Parade law review call as flag row exploits loophole
The Justice Minister has called for a review of parading legislation to close legal loopholes that have emerged during the flags protests.
Mr Ford spoke to the Belfast Telegraph shortly before Rev Mervyn Gibson, Grand Chaplain of the Orange Order, threatened that the loyal orders may not notify the Parades Commission of demonstrations this summer.
The clergyman argued that lodging parade plans with the commission only laid the organisers open to prosecution if difficulties arose.
Mr Ford outlined the legal loopholes that have been exposed by the Union flag parades protests and urged that the legislation be revised. One issue is that if the authorities cannot identify a parades organiser then they cannot hold anyone responsible. There is a legal wrangle over what is actually permissible.
“The Parades Commission and the police have been given conflicting legal advice,” Mr Ford said.
“It centres around the role of the Parades Commission in respect of undeclared parades. These occur when people haven’t submitted the necessary forms to the commission.”
Most flag protests have not asked for any permission or filed any forms. The now weekly march from east Belfast which halts traffic and is often followed by street fighting, is a case in point.
It is not notified to the commission, even though it is advertised on social media, rallying points are announced and the route is discussed with the police.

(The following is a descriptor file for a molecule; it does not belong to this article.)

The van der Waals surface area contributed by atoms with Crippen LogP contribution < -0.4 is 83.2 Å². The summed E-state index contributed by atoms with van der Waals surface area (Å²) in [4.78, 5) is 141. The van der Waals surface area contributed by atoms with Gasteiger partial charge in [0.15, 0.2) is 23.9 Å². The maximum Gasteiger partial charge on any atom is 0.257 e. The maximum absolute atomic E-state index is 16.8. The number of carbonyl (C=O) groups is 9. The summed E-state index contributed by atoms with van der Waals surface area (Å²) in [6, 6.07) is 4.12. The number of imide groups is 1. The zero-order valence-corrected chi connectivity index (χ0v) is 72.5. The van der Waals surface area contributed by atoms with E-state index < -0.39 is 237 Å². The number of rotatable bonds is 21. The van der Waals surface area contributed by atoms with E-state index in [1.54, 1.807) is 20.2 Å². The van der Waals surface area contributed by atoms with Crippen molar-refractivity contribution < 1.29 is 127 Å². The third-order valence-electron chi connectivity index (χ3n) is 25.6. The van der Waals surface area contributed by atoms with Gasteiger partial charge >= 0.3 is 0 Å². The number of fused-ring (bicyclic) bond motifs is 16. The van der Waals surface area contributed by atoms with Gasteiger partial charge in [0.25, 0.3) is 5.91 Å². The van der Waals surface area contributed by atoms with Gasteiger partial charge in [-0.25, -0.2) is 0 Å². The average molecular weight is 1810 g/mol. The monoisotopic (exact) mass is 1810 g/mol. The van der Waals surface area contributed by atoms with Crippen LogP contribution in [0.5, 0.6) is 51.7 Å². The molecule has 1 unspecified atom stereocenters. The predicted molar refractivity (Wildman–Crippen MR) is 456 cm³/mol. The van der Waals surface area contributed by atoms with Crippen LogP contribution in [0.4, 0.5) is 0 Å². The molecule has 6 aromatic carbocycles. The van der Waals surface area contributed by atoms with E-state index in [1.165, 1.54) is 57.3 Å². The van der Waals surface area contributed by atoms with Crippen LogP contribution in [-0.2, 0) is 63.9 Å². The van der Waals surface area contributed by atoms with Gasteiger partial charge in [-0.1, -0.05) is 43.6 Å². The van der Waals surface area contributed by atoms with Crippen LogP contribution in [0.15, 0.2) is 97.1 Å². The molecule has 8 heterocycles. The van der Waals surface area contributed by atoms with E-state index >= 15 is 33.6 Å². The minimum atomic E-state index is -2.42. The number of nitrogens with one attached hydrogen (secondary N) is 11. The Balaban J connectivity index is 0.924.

People such as Jamie Bryson, of the Ulster People’s Forum, are sometimes regarded as organising it but they generally insist that it is a “people’s protest” which is not under any group’s control.
Mr Ford said: “It appears obvious... that there is an organisation behind many of these marches, or else they wouldn’t happen, but identifying an organiser to hold accountable is another matter; that is one of the practical legal difficulties. This is one of the reasons why we now need to revise the parading legislation.”
Proposals by the DUP and Sinn Fein to replace the Parades Commission and reform the legislation have been on hold since 2010 after a fall-out with the loyal orders.
Mr Ford said police and Parades Commission legal adviser lawyers had “raised some crucial issues as to what legally constitutes a parade.
“The police also have great difficulties because one of their key duties is preserve the peace and protect order.
“That means they sometimes cannot act as many would wish them to act and stop the parade because that would lead to further disorder.”
He added that from his perspective “illegal parades should not happen. All parades should be notified and determinations of the commission should be respected.”
He warned that even if organisers could not be identified, and marches were allowed to proceed to prevent disorder, marchers could be prosecuted afterwards.
“I have seen the work the police do using CCTV evidence and it is impressive. I have also heard of people who have been arrested for marching asking for a significant number of other offences to be taken into consideration. So some people who feel they have won will actually find themselves in court in the near future.”
The police have only prosecuted two people for allegedly taking part in illegal parades this year.
Mr Ford warned that some protesters had got the law wrong.
“People think that a white line picket is not obstructing the highway but legally it is. Some believe that blocking a pavement is not an offence but it is,” he said.
Belfast Telegraph Digital